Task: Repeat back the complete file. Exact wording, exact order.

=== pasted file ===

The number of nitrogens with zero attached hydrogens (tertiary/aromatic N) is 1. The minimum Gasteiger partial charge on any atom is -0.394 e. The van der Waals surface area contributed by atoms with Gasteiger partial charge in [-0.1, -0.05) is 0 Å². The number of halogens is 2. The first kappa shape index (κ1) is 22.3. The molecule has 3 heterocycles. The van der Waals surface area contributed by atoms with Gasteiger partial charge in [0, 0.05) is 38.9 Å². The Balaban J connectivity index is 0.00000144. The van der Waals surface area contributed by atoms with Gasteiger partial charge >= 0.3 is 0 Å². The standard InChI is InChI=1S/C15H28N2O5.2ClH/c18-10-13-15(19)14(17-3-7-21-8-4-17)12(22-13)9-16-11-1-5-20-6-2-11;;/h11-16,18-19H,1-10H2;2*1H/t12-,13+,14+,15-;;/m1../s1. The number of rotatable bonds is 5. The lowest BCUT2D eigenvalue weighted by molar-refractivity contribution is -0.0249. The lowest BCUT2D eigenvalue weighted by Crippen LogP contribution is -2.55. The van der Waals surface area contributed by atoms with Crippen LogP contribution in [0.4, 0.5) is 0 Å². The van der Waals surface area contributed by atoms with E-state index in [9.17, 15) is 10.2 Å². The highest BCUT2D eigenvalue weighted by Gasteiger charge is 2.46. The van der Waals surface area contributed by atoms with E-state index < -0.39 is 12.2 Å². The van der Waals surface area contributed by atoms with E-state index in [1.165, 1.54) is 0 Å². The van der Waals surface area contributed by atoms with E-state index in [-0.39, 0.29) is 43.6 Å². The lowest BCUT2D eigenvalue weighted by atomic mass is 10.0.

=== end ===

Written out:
The number of nitrogens with zero attached hydrogens (tertiary/aromatic N) is 1. The minimum Gasteiger partial charge on any atom is -0.394 e. The van der Waals surface area contributed by atoms with Gasteiger partial charge in [-0.1, -0.05) is 0 Å². The number of halogens is 2. The first kappa shape index (κ1) is 22.3. The molecule has 3 heterocycles. The van der Waals surface area contributed by atoms with Gasteiger partial charge in [0, 0.05) is 38.9 Å². The Balaban J connectivity index is 0.00000144. The van der Waals surface area contributed by atoms with Gasteiger partial charge >= 0.3 is 0 Å². The standard InChI is InChI=1S/C15H28N2O5.2ClH/c18-10-13-15(19)14(17-3-7-21-8-4-17)12(22-13)9-16-11-1-5-20-6-2-11;;/h11-16,18-19H,1-10H2;2*1H/t12-,13+,14+,15-;;/m1../s1. The number of rotatable bonds is 5. The lowest BCUT2D eigenvalue weighted by molar-refractivity contribution is -0.0249. The lowest BCUT2D eigenvalue weighted by Crippen LogP contribution is -2.55. The van der Waals surface area contributed by atoms with Crippen LogP contribution in [0.4, 0.5) is 0 Å². The van der Waals surface area contributed by atoms with E-state index in [9.17, 15) is 10.2 Å². The highest BCUT2D eigenvalue weighted by Gasteiger charge is 2.46. The van der Waals surface area contributed by atoms with E-state index < -0.39 is 12.2 Å². The van der Waals surface area contributed by atoms with E-state index in [1.165, 1.54) is 0 Å². The van der Waals surface area contributed by atoms with E-state index in [-0.39, 0.29) is 43.6 Å². The lowest BCUT2D eigenvalue weighted by atomic mass is 10.0.